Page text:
Bacteria are incredibly chemically diverse: there are bacteria that breathe metals, make their own fertiliser from the air, eat electricity, and that can convert gaseous carbon dioxide into useful chemicals without the need for photosynthesis. Unfortunately, many of the bacteria that have useful chemical properties are hard to grow, or that grow sluggishly, or are so fastidious that we don’t even know how to grow them in the lab.
On the other hand there are tame bacteria, like Escherichia coli, that we understand at a molecular level and will happily and rapidly grow on inexpensive nutrient sources. Ideally, we would be able to take interesting chemical properties from hard-to-grow bacteria and transplant them into laboratory stalwarts, such as E. coli. In a collaborative project we’ve done just that by moving the synthetic pathway for exotic cofactor F420 into E. coli. The collaboration involved researchers at the CSIRO’s Synthetic Biology Future Science Platform, the Australian National University, the University of British Columbia (Canada), the University of Auckland in New Zealand and Monash University,
Cofactor F420 is a small molecule that has pivotal roles in some important biological processes, such as the conversion of carbon dioxide to methane, the breakdown of explosives (such as TNT) in the soil, and the production of some antibiotics. We took the genes needed for the biosynthesis of cofactor F420 from different bacteria, reassembled the biochemical pathway in a laboratory strain of E. coli, and then showed that their new E. coli strain not only made cofactor F420, but could use it to conduct chemical transformations.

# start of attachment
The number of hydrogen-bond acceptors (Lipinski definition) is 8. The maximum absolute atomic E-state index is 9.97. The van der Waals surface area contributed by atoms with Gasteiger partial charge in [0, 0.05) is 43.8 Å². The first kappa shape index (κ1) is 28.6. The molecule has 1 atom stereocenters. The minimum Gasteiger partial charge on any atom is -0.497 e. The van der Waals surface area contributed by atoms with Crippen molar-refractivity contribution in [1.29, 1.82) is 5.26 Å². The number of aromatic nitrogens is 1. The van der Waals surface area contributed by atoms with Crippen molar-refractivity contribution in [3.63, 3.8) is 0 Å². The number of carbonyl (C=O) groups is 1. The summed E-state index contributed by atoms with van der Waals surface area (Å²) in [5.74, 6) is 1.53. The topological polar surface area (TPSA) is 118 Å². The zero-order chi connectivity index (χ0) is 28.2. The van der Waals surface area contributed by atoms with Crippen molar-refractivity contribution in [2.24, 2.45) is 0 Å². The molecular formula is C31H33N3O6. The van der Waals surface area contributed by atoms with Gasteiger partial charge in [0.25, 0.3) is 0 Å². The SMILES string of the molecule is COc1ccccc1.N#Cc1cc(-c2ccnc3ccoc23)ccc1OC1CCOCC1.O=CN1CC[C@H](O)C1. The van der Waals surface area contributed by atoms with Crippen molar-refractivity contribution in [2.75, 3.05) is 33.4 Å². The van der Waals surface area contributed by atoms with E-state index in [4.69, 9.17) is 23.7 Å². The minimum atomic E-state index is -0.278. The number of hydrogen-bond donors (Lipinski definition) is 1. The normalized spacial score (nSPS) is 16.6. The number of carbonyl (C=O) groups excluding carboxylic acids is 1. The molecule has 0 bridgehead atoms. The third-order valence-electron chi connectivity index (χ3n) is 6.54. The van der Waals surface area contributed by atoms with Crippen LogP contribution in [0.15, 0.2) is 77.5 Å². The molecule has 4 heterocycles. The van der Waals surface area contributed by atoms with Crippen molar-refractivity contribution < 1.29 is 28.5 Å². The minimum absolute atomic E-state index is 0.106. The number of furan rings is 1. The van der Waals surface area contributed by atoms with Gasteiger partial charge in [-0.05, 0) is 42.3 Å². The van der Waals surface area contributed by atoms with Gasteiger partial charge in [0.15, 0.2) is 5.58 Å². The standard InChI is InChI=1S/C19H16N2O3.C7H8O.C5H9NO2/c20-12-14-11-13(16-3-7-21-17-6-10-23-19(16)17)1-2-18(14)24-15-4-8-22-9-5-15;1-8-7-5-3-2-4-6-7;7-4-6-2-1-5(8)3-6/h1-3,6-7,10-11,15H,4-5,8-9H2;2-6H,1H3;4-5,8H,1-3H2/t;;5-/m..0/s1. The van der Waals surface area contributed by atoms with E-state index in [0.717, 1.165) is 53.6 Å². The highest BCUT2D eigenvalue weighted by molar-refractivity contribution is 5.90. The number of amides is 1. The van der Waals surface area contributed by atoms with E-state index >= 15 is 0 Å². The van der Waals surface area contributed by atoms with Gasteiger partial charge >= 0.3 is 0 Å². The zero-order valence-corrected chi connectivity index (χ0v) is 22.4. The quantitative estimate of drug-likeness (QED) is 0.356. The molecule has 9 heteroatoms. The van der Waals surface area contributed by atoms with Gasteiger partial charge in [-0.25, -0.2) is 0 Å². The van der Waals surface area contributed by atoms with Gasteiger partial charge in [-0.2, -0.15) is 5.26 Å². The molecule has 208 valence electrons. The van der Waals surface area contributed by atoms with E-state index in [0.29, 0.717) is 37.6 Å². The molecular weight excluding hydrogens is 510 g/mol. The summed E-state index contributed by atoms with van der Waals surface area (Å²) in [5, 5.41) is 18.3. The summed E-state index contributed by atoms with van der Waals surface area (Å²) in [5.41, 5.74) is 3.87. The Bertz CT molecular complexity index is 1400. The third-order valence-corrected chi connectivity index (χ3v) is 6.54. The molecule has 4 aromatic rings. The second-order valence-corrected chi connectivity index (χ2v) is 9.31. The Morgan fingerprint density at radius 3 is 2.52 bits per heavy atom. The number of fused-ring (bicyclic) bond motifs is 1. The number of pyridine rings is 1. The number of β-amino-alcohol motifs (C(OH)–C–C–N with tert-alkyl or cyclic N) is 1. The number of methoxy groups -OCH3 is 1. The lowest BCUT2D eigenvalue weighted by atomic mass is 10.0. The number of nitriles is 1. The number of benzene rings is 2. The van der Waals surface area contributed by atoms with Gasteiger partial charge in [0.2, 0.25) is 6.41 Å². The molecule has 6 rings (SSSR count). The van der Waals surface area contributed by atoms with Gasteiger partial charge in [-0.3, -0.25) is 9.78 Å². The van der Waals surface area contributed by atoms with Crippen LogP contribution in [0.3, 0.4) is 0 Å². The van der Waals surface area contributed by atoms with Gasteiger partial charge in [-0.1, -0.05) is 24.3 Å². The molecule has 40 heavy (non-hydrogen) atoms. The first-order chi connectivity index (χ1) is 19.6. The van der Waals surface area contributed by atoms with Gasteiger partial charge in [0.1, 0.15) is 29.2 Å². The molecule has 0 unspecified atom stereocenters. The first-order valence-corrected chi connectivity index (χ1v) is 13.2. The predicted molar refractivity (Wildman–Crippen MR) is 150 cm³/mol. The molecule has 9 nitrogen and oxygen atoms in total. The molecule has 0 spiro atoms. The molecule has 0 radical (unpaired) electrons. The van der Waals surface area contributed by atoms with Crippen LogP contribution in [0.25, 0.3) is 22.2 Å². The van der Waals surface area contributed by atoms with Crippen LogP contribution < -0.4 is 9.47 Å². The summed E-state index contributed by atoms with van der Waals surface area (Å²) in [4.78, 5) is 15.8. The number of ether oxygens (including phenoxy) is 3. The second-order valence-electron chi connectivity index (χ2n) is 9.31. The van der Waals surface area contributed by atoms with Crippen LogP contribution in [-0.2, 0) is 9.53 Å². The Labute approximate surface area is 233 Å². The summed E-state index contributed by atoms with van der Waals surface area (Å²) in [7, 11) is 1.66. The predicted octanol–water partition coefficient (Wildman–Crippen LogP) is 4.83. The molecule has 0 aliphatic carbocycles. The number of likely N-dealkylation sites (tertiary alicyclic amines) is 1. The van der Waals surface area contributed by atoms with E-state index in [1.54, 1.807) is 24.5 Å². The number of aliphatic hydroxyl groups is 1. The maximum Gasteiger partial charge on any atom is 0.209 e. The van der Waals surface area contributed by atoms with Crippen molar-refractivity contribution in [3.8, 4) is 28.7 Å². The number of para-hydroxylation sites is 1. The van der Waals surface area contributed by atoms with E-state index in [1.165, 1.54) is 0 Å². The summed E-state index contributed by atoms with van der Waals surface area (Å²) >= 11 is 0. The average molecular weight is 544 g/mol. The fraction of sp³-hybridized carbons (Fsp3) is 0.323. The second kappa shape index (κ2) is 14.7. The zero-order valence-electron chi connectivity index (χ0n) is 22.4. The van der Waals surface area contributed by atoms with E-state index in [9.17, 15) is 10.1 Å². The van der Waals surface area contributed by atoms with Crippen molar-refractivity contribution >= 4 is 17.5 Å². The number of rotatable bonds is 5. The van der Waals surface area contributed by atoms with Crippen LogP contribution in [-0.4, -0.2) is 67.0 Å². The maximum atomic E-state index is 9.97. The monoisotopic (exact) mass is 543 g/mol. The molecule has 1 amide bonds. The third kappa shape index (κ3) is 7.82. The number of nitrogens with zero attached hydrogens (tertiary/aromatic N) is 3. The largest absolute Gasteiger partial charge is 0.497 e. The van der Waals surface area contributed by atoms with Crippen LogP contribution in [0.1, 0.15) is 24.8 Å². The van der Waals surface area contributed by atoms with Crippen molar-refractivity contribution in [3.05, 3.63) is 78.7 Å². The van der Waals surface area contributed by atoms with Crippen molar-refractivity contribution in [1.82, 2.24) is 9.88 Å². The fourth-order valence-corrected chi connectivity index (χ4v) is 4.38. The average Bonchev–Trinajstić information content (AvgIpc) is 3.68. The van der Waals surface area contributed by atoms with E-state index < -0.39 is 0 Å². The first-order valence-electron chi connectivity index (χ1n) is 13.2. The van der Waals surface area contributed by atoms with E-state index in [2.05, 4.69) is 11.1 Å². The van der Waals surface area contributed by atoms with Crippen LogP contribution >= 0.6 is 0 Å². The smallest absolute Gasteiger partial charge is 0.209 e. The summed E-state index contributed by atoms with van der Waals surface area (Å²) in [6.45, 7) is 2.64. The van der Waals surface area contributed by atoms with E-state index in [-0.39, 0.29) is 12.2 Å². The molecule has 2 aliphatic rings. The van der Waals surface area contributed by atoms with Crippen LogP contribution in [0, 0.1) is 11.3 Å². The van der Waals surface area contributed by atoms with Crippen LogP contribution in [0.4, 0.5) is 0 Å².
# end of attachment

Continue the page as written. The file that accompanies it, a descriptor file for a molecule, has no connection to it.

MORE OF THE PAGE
The research also revealed that our understanding of cofactor F420 was flawed.
The textbook explanation for one of the steps in cofactor F420 production needed a chemical that E. coli doesn’t produce (2-phospholactate). The team’s work showed that this chemical was not needed at all, but instead cofactor F420 production uses a chemical that is abundant in E. coli and other organisms (phosphoenol pyruvate). This revision provided the insight that enabled the production of the cofactor F420 producing E. coli strain.
It’s hoped that the new E. coli strain is the first step towards microbial factories that can exploit the unique properties of cofactor F420 for the sustainable production of chemicals that we currently produce from non-renewable sources.
This work was recently reported in Nature Communications.